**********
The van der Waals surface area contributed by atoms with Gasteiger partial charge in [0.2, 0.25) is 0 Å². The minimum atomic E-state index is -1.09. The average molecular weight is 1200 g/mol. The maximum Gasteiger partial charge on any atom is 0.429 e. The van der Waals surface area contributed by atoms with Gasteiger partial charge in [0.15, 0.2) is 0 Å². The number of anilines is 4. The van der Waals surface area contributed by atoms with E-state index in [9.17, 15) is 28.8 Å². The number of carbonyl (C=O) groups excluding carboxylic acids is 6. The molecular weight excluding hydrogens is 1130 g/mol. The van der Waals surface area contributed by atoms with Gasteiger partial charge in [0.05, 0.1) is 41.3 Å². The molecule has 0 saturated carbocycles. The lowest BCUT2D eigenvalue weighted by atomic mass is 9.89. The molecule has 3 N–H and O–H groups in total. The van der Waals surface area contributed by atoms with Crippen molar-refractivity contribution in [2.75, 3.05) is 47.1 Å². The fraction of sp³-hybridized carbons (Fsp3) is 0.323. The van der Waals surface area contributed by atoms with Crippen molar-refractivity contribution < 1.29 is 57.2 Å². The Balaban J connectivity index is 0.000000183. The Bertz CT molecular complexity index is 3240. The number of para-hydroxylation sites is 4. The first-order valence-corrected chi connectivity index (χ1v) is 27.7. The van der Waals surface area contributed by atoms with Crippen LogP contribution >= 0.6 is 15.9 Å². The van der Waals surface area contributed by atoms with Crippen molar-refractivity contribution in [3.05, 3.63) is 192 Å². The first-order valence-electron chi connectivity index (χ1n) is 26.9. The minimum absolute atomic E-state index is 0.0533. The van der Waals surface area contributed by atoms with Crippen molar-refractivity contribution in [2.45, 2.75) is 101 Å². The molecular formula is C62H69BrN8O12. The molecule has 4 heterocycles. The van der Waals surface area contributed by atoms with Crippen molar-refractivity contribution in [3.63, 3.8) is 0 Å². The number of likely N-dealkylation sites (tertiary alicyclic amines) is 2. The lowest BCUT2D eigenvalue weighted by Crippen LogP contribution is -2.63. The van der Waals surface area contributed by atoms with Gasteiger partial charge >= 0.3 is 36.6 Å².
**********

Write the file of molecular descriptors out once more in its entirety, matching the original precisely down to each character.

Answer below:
The van der Waals surface area contributed by atoms with Gasteiger partial charge in [0.2, 0.25) is 0 Å². The minimum atomic E-state index is -1.09. The average molecular weight is 1200 g/mol. The maximum Gasteiger partial charge on any atom is 0.429 e. The van der Waals surface area contributed by atoms with Gasteiger partial charge in [0.15, 0.2) is 0 Å². The number of anilines is 4. The van der Waals surface area contributed by atoms with E-state index in [9.17, 15) is 28.8 Å². The number of carbonyl (C=O) groups excluding carboxylic acids is 6. The molecular weight excluding hydrogens is 1130 g/mol. The van der Waals surface area contributed by atoms with Gasteiger partial charge in [0.05, 0.1) is 41.3 Å². The molecule has 0 saturated carbocycles. The lowest BCUT2D eigenvalue weighted by atomic mass is 9.89. The molecule has 3 N–H and O–H groups in total. The van der Waals surface area contributed by atoms with Crippen molar-refractivity contribution in [2.75, 3.05) is 47.1 Å². The fraction of sp³-hybridized carbons (Fsp3) is 0.323. The van der Waals surface area contributed by atoms with Crippen molar-refractivity contribution < 1.29 is 57.2 Å². The Balaban J connectivity index is 0.000000183. The Bertz CT molecular complexity index is 3240. The number of para-hydroxylation sites is 4. The first-order valence-corrected chi connectivity index (χ1v) is 27.7. The van der Waals surface area contributed by atoms with Crippen LogP contribution >= 0.6 is 15.9 Å². The van der Waals surface area contributed by atoms with Crippen molar-refractivity contribution in [3.05, 3.63) is 192 Å². The first-order valence-electron chi connectivity index (χ1n) is 26.9. The minimum absolute atomic E-state index is 0.0533. The van der Waals surface area contributed by atoms with Crippen molar-refractivity contribution in [2.45, 2.75) is 101 Å². The molecular formula is C62H69BrN8O12. The molecule has 4 heterocycles. The van der Waals surface area contributed by atoms with Crippen molar-refractivity contribution in [3.63, 3.8) is 0 Å². The number of likely N-dealkylation sites (tertiary alicyclic amines) is 2. The lowest BCUT2D eigenvalue weighted by Crippen LogP contribution is -2.63. The van der Waals surface area contributed by atoms with Gasteiger partial charge >= 0.3 is 36.6 Å².